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Who Created Methamphetamine?

 

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Crystal Meth, which is short for methamphetamine in its crystallized form (as opposed to being either in a powder or rock formation), has become a very popular drug both in the United States and around the world. This drug, which was used almost three times more than crack cocaine in 1999, is not just a new fad. Crystal meth has been in existence close to one hundred years.

In 1893, Methamphetamine or crystal meth was first developed from ephedrine. A chemist by the name of Nagayoshi Nagai was responsible for this creation. It wasn’t until 1919, that methamphetamine was turned into its crystallized form by Akira Ogata. Ogata was able to do this by reduction of ephedrine using iodine and red phosphorous. Amphetamine, which is a related drug, first came into existence in 1887 by a Lazar Edeleanu in Germany. Methamphetamine manufacturing initially began in the United States in Hawaii in the 1960s.

Uses of Methamphetamine

One of the earliest uses of methamphetamine occurred during World War II. The German military dispensed Pervitin which was methamphetamine. It was freely administered to both tank crews and aircraft personnel. Chocolate was often dosed with methamphetamine and was known as Fliegerschokolade or “flyer’s chocolate”. Panzerschokolade or “tanker’s chocolate” was given to tank crews.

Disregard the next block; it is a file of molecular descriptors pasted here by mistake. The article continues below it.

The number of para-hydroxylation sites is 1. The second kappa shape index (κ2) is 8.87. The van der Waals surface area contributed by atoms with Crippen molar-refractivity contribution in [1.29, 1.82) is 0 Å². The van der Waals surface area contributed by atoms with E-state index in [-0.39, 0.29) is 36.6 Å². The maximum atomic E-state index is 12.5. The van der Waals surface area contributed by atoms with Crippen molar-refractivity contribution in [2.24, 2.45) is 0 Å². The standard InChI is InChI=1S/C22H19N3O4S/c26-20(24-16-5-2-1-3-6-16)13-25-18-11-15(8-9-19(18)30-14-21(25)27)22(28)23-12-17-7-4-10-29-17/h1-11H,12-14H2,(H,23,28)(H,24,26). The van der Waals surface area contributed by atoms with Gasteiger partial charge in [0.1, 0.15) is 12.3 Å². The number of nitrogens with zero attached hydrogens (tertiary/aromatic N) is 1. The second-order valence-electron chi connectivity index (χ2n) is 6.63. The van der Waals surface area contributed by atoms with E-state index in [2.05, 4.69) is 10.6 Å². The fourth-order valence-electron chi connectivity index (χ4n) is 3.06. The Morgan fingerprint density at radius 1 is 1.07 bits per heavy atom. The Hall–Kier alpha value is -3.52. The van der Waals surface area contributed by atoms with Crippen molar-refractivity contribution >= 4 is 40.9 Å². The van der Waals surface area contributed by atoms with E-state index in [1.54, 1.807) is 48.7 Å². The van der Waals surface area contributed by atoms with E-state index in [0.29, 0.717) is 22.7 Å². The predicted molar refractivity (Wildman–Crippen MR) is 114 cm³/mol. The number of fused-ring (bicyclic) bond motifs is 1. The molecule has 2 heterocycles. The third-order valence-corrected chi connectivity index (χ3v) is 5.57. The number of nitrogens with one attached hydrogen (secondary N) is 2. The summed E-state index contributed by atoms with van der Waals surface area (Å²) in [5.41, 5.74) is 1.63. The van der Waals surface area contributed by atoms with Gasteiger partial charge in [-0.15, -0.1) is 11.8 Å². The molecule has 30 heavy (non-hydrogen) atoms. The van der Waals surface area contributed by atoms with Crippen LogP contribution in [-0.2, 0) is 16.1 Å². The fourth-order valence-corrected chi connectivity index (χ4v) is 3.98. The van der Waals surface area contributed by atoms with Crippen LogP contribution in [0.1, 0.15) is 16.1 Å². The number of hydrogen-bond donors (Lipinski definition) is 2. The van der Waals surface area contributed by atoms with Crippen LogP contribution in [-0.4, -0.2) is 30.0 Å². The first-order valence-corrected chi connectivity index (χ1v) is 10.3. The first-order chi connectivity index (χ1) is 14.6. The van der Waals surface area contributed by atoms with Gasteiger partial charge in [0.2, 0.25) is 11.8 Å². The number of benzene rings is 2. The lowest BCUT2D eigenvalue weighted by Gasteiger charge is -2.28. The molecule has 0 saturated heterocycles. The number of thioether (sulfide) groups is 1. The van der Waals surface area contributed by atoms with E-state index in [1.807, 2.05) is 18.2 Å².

For last three years of Hitler’s life, 1942 – 1945, Adolf Hitler received daily IV injections of methamphetamine by his doctor, Theodor Morell. This was done as treatment for depression and fatigue. Historians have speculated that this was done to treat Parkinson’s disease. However, it is unsure as to whether Hitler had Parkinson’s or if the Parkinson like symptoms (pill rolling finger movements, ataxia or unsteady gait) were due to abuse of methamphetamines.

After World War II, what became known as “Shabu” or amphetamine became largely available in Japan. This occurred because the Japanese military no longer utilized the drug. In 1951 Shabu became prohibited by the Japanese Ministry of Health banned. The banning of the drug is thought to have contributed to the overproduction of methamphetamine in Japan. Even today, crystal meth is strongly associated with the Japanese underworld and has a strong social taboo associated with it.

In the 1950s methamphetamine became a more commonly prescribed drug. It was often prescribed for the following:

  • Narcolepsy
  • Alcoholism
  • Treatment of obesity
  • Post encephalitic Parkinsonism

By the 1960s there was a more significant use of illegally manufactured methamphetamines by users within their own homes. Since Crystal meth is made from everyday household chemicals and common household components, it makes it easy to manufacture. Today, instructions for making crystal meth can be viewed on websites and until quite recently, Sudafed, a major component of crystal meth can be purchased in bulk without question. An ounce of crystal meth worth up to $1000 can be made with just eighty dollars of products from your local hardware and pharmacy.